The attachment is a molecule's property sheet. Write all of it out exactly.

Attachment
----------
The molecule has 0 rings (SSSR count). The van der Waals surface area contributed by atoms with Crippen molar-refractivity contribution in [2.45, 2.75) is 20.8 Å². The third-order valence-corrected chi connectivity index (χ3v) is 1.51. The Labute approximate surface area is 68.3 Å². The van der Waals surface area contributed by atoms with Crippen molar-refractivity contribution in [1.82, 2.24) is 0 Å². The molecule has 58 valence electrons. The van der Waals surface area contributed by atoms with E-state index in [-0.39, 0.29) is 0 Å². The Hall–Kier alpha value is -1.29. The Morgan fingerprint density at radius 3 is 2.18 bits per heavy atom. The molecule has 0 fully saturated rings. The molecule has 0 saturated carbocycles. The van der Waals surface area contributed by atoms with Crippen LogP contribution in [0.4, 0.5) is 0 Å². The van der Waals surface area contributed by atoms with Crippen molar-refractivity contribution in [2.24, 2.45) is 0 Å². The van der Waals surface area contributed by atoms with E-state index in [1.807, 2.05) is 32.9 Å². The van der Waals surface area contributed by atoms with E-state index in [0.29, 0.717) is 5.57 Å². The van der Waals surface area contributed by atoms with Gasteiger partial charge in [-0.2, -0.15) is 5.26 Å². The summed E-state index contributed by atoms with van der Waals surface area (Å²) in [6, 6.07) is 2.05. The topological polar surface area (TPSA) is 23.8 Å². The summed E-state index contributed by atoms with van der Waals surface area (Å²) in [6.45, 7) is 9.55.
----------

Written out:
The molecule has 0 rings (SSSR count). The van der Waals surface area contributed by atoms with Crippen molar-refractivity contribution in [2.45, 2.75) is 20.8 Å². The third-order valence-corrected chi connectivity index (χ3v) is 1.51. The Labute approximate surface area is 68.3 Å². The van der Waals surface area contributed by atoms with Crippen molar-refractivity contribution in [1.82, 2.24) is 0 Å². The molecule has 58 valence electrons. The van der Waals surface area contributed by atoms with E-state index in [-0.39, 0.29) is 0 Å². The Hall–Kier alpha value is -1.29. The Morgan fingerprint density at radius 3 is 2.18 bits per heavy atom. The molecule has 0 fully saturated rings. The molecule has 0 saturated carbocycles. The van der Waals surface area contributed by atoms with Crippen LogP contribution in [0.4, 0.5) is 0 Å². The van der Waals surface area contributed by atoms with Crippen molar-refractivity contribution in [2.24, 2.45) is 0 Å². The van der Waals surface area contributed by atoms with E-state index in [1.807, 2.05) is 32.9 Å². The van der Waals surface area contributed by atoms with E-state index in [0.29, 0.717) is 5.57 Å². The van der Waals surface area contributed by atoms with Gasteiger partial charge in [-0.2, -0.15) is 5.26 Å². The summed E-state index contributed by atoms with van der Waals surface area (Å²) in [6, 6.07) is 2.05. The topological polar surface area (TPSA) is 23.8 Å². The summed E-state index contributed by atoms with van der Waals surface area (Å²) in [6.45, 7) is 9.55.